First Click, Maryland
What you didn't know might surprise you
Thursday, November 4, 2010:
Our most loyal readers will recall that back in August, we used this space to pose a dozen questions, asking you to gaze into the future of Maryland politics. With Tuesday's elections behind us, there seemed no better time to circle back around with some answers. Some no doubt will surprise you.
1) When the current fundraising period closes on Aug. 10, will the ratio of Gov. Martin O'Malley's cash-on-hand to former governor Robert L. Ehrlich Jr.'s cash-on-hand be closer to 1:1, 2:1 or 3:1?
As it turns out, for obfuscation purposes, we probably should have thrown in 4:1 as a possible answer. In any case, the correct response turned out to be 3:1. O'Malley reported $6.7 million to Ehrlich's $2.1 million.
2) What percentage of the vote will Brian Murphy win in the Republican primary for governor?
Probably more than you thought, as it turns out. Roughly 24 percent.
3) On what date will a TV ad for a candidate for governor first air in the Washington market?
Probably later than you thought. O'Malley went up on Sept. 21. Ehrlich was about two weeks behind.
4) On what date will President Obama first come to Maryland to campaign for O'Malley?
The answer is Oct. 7. As my colleague Aaron C. Davis wrote at the time: "President Barack Obama on Thursday exhorted a sea of mostly black, young supporters in Prince George's County -- who broke into chants of 'Obama!' and 'We've got your back!' -- not to make him 'look bad' by failing to turn out next month to reelect Gov. Martin O'Malley." They seem to have done their part.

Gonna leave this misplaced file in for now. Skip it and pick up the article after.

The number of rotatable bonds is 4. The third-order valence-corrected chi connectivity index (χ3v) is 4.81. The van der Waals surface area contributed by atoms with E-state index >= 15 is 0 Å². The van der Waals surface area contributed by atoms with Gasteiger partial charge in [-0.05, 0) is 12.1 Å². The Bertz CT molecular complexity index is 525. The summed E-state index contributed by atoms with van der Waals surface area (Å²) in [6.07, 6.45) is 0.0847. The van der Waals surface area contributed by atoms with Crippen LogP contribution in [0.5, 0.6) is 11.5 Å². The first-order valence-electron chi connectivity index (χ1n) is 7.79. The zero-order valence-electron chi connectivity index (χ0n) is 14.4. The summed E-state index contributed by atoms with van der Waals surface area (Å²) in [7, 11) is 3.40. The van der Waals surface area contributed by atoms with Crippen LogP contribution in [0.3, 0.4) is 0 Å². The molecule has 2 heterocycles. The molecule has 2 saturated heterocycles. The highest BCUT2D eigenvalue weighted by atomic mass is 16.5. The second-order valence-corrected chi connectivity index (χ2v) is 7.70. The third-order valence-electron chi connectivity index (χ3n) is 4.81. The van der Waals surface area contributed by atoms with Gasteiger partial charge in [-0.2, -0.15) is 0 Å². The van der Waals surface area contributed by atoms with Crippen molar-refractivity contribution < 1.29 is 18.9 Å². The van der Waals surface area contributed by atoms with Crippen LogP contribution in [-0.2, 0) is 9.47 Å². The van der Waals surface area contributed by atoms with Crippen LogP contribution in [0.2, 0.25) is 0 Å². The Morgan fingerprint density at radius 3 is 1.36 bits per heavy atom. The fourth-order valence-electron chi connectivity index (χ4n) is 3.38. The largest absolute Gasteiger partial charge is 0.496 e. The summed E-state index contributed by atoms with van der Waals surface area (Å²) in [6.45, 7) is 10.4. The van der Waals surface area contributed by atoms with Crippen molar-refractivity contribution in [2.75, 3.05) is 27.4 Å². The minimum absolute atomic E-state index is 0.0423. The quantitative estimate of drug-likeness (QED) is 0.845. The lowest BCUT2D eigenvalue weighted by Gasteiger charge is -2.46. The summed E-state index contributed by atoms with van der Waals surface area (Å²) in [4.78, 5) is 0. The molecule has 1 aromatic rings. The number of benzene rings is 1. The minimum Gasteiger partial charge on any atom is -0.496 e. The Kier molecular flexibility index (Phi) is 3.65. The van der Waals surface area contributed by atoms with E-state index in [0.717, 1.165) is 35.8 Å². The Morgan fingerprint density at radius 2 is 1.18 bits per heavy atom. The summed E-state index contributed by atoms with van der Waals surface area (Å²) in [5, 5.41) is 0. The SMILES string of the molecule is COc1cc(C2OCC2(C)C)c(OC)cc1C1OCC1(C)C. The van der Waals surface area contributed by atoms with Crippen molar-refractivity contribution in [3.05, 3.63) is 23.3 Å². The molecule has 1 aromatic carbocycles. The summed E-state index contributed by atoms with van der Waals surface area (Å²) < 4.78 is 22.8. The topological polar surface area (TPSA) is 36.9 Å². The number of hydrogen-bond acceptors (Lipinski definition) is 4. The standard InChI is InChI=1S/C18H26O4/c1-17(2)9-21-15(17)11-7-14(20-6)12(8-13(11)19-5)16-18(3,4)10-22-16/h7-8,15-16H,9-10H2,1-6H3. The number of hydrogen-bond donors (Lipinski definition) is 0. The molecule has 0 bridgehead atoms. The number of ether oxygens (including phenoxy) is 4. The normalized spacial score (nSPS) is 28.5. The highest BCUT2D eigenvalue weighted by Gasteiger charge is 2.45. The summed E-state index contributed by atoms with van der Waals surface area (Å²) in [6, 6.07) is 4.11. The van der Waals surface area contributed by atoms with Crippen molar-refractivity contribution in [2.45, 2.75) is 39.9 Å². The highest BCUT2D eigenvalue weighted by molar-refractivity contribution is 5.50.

5) On what date will Ehrlich reach 50,000 fans on Facebook?
Unless you monitored Bob's growing number of fans on a daily basis, this could have been a difficult one to answer. Luckily, one of the many videos released by the Ehrlich campaign provides an answer that is close enough for our purposes. On Sept. 22, the candidate appeared on You Tube to commemorate crossing the threshold. Had Tuesday's voting taken place on Facebook, the result would have quite different. As of 6 a.m. today, Ehrlich had 65,967 fans to O'Malley's 34,881.
6) Of the four Montgomery County state senators facing primary challenges from sitting or former delegates, how many will lose? How many of the two Prince George's senators facing such challengers will lose? Bonus points: Name the losers.
7) Will the ratio of Comptroller Peter Franchot's age to that of his GOP opponent in the general election be closer to 1:1, 2:1 or 3:1?
For our own entertainment, we were secretly rooting for 3:1 (higher schooler Brendan Madigan). The correct answer was 1:1 (William Campbell).
8) How much cash-on-hand will the unopposed Attorney General Douglas F. Gansler have as of Aug. 10? Bonus points: How much of that will he spend between now and November?
The correct answer is $2.3 million. We'll punt on the bonus question until we see Gansler's next report.
9) How many times will O'Malley and Ehrlich debate between now and November?
10) During their first debate, assuming there is one, how many times will the candidates say "jobs?" Will the ratio of the word "jobs" to the word "progress" be closer to 1:1, 2:1 or 3:1?
Are you kidding me? Who wrote these questions? We're still rooting around for a transcript. Check back here somewhat later.
11) Will Ehrlich's share of the general election vote in Baltimore County be closer to the 61 percent he received in 2002 or the 51 percent he received in 2006?